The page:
«I feel we are at the tipping point where there is so much information passing through our worlds and our minds that it is difficult to have moments of natural emptiness, mental space for undirected thought and a balanced connection to the people and places in our lives.»
The Lilies of Forgiveness vessels were produced in collaboration with Régime des Fleurs, a Los Angeles-based fragrance company. I met Alia and Ezra a couple of years ago and we connected on a mutual appreciation and interest in art, history, and nature. Lilies of Forgiveness is a meditation on transcendence. The forms directly reference ancient amphorae whilst the glazed surfaces draw connotations to human skin and the minute details of flower petals – with specific attention to layering to create veins, veils, subtle nuances and a sense of graceful radiance. The vessels were exhibited alongside other artworks and a soundscape with arranged fresh flora at C. Nichols Project in Los Angeles, evoking the convergence of immateriality and visceral humanity.
Technically, the glazed surfaces consist of multiple layers of slip, wash, and glazes, incorporating various ingredients to encourage decay and destruction within the firing process. There is an individual chemical story within each piece, how each layer has affected those above and below it, including the body of the vessel. The vessels are coiled by hand, resulting in slight idiosyncrasies within each form, evidence of the human touch.
My work consistently explores these interrogations of decay and destruction, both physically/aesthetically and conceptually. The process is very much about embracing natural variations and the results of each firing, so each piece in this sense is unique. I am consistently seeking the harmony between destructed and complete, raw and subtle, vigorous and calm, atavistic and contemporary.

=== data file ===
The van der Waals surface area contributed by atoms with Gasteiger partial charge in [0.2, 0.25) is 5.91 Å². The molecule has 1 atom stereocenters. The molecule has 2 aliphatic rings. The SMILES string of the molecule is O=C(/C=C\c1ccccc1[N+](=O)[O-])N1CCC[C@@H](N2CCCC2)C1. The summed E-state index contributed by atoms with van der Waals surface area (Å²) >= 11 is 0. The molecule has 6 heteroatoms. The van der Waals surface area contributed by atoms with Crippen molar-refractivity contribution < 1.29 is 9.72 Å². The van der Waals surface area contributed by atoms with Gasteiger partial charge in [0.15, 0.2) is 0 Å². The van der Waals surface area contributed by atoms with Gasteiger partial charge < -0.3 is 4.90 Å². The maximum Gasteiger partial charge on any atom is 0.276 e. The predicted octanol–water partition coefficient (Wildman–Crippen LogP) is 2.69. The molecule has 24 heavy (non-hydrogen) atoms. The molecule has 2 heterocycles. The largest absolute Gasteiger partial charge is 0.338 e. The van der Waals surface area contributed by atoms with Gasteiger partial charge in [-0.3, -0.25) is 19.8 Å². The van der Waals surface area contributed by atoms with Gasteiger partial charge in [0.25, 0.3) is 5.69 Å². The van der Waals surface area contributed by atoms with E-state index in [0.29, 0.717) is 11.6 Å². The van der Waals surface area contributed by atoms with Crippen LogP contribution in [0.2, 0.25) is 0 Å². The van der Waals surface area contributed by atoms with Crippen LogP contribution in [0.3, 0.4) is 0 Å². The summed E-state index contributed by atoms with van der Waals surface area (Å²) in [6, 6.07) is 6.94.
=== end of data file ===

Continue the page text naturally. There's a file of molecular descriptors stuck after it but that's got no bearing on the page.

I feel that all artwork reflects something of the world around it, whether intentional or not.
With these vessels, we primarily wanted to highlight a sensitivity and subtlety within the works which encourages a slower and more considered approach within the viewer. The process of ceramics is slower, and possibly a more considered, methodical and chemical medium than some other forms of art which in turn dictates a similar approach to life.
I feel we are at the tipping point where there is so much information passing through our worlds and our minds that it is difficult to have moments of natural emptiness, mental space for undirected thought and a balanced connection to the people and places in our lives. I primarily observe the way people connect with themselves, with others, and where they place value in the world around them. More often than not it seems to be an attachment to a certain ideal, or a material item, or a belief in the way their world should be. We all have attachments in some way, and it is a human need to feel connected particularly to the people around us. Conceptually, I explore ways to communicate the importance of the human connection and encourage embracing change and decay through my work, as a reminder to myself just as much as a way of connecting to a viewer.
However, at the end of the day, the works I create are still a physical object imprint of my ideas, and the material mass of a vessel is not as important as the thought processes and philosophies behind it. Essentially, the only things we have ownership of are the perceptions of the world around us, which hold far more power to us than any physical thing.
Interview with Alana Wilson.
Photography: Loc Boyle.
Trends: Experienced Narratives.